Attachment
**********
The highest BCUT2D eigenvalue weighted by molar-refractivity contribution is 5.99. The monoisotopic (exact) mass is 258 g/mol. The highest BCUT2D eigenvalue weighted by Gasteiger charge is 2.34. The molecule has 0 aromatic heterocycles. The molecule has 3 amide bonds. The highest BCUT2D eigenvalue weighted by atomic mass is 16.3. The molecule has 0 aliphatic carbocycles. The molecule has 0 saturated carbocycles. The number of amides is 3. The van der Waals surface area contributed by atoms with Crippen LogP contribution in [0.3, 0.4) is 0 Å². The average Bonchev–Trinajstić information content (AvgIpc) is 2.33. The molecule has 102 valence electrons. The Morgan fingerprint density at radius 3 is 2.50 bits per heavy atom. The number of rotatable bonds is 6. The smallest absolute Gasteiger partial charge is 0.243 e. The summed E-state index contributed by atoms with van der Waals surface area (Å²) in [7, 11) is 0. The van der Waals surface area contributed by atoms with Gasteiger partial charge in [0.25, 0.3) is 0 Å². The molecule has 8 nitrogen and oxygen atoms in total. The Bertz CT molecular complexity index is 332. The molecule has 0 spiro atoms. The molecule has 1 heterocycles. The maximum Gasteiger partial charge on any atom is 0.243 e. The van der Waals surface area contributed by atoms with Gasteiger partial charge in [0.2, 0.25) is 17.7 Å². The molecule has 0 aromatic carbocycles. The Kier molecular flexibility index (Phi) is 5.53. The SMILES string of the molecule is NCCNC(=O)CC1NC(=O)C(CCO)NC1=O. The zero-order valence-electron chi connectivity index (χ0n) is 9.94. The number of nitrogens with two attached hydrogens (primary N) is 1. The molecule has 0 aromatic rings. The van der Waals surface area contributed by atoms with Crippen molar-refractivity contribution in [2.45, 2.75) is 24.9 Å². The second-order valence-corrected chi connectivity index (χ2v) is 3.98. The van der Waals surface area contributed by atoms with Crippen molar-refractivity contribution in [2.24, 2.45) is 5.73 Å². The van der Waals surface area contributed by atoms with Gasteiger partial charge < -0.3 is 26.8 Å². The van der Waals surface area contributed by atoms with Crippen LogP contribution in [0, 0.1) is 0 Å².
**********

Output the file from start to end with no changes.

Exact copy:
The highest BCUT2D eigenvalue weighted by molar-refractivity contribution is 5.99. The monoisotopic (exact) mass is 258 g/mol. The highest BCUT2D eigenvalue weighted by Gasteiger charge is 2.34. The molecule has 0 aromatic heterocycles. The molecule has 3 amide bonds. The highest BCUT2D eigenvalue weighted by atomic mass is 16.3. The molecule has 0 aliphatic carbocycles. The molecule has 0 saturated carbocycles. The number of amides is 3. The van der Waals surface area contributed by atoms with Crippen LogP contribution in [0.3, 0.4) is 0 Å². The average Bonchev–Trinajstić information content (AvgIpc) is 2.33. The molecule has 102 valence electrons. The Morgan fingerprint density at radius 3 is 2.50 bits per heavy atom. The number of rotatable bonds is 6. The smallest absolute Gasteiger partial charge is 0.243 e. The summed E-state index contributed by atoms with van der Waals surface area (Å²) in [7, 11) is 0. The van der Waals surface area contributed by atoms with Gasteiger partial charge in [0.25, 0.3) is 0 Å². The molecule has 8 nitrogen and oxygen atoms in total. The Bertz CT molecular complexity index is 332. The molecule has 0 spiro atoms. The molecule has 1 heterocycles. The maximum Gasteiger partial charge on any atom is 0.243 e. The van der Waals surface area contributed by atoms with Gasteiger partial charge in [0.2, 0.25) is 17.7 Å². The molecule has 0 aromatic carbocycles. The Kier molecular flexibility index (Phi) is 5.53. The SMILES string of the molecule is NCCNC(=O)CC1NC(=O)C(CCO)NC1=O. The zero-order valence-electron chi connectivity index (χ0n) is 9.94. The number of nitrogens with two attached hydrogens (primary N) is 1. The molecule has 0 aromatic rings. The van der Waals surface area contributed by atoms with Crippen molar-refractivity contribution in [2.45, 2.75) is 24.9 Å². The second-order valence-corrected chi connectivity index (χ2v) is 3.98. The van der Waals surface area contributed by atoms with Crippen molar-refractivity contribution in [2.24, 2.45) is 5.73 Å². The van der Waals surface area contributed by atoms with Gasteiger partial charge < -0.3 is 26.8 Å². The van der Waals surface area contributed by atoms with Crippen LogP contribution in [0, 0.1) is 0 Å².